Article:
Many northerly breeding shorebird species show a separation in timing of adult and juvenile migration. If, in addition to genetic control of migration, learning from experienced conspecifics is advantageous, juveniles should join adult birds during their first fall migration when possible. We here present a method to test if juveniles mix with adults during the period of overlap during southward migration, using dunlin Calidris alpina migrating over southern Sweden as an example. While taking timing differences between age classes into account, we compare flock compositions observed in the field against randomized flock-compositions based on the pool of available individuals derived from the field data. During both the early, the adult-dominated, and later, the juvenile-dominated, part of the season, age classes segregate. Applied to other shorebird species, our method could be used in a comparative sense to evaluate the potential for social learning of migration routes.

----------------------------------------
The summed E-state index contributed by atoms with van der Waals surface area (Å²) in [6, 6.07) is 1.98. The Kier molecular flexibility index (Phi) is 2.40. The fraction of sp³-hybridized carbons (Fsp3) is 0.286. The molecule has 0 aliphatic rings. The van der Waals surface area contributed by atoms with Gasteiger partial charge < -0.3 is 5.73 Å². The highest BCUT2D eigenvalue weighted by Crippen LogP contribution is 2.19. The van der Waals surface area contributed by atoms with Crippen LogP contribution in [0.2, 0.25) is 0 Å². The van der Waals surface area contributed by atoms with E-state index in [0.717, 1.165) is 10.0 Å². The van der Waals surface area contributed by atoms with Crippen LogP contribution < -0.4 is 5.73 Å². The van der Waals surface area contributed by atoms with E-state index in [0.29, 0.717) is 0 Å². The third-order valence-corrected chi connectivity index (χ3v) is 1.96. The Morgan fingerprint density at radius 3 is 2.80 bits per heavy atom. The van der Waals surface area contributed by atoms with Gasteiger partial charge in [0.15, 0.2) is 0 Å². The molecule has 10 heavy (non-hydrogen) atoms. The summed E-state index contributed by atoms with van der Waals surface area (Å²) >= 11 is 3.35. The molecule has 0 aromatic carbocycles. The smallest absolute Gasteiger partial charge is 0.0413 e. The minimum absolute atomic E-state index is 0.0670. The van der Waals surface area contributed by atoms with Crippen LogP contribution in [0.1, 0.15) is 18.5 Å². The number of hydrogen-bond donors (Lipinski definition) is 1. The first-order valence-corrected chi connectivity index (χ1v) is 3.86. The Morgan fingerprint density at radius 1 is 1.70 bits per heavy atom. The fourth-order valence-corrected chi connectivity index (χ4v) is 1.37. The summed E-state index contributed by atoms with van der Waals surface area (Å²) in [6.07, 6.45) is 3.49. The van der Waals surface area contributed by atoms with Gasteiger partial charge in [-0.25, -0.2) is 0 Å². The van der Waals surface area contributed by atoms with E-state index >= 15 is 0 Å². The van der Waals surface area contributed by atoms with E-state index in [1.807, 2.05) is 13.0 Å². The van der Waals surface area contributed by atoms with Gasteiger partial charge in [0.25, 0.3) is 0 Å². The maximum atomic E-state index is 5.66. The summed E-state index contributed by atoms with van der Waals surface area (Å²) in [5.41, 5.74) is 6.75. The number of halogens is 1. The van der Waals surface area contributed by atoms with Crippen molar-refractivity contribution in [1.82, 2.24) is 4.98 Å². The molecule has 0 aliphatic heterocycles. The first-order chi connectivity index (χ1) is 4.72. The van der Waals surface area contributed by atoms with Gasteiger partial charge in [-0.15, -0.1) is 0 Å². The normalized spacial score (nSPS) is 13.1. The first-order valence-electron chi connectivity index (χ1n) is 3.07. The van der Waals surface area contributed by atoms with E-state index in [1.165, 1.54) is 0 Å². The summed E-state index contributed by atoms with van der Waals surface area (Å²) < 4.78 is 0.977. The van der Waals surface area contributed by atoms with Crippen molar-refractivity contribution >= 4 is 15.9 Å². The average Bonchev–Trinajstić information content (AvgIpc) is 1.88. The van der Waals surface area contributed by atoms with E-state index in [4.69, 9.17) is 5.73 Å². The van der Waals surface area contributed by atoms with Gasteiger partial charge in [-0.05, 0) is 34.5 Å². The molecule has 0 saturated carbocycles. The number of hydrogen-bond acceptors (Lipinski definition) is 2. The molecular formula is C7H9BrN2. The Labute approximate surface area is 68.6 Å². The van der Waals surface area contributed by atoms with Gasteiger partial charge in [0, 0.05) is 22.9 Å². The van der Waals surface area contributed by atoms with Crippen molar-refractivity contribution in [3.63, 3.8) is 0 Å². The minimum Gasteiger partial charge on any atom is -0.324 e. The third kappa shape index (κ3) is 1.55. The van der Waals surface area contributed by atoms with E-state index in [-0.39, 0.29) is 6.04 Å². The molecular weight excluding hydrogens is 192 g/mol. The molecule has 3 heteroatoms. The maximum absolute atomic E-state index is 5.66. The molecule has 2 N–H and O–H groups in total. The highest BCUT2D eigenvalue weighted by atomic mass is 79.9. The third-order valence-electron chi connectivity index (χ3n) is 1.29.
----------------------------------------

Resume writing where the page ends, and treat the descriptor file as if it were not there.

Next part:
Bibliographical noteThe information about affiliations in this record was updated in December 2015.
The record was previously connected to the following departments: Animal Ecology (Closed 2011) (011012001)
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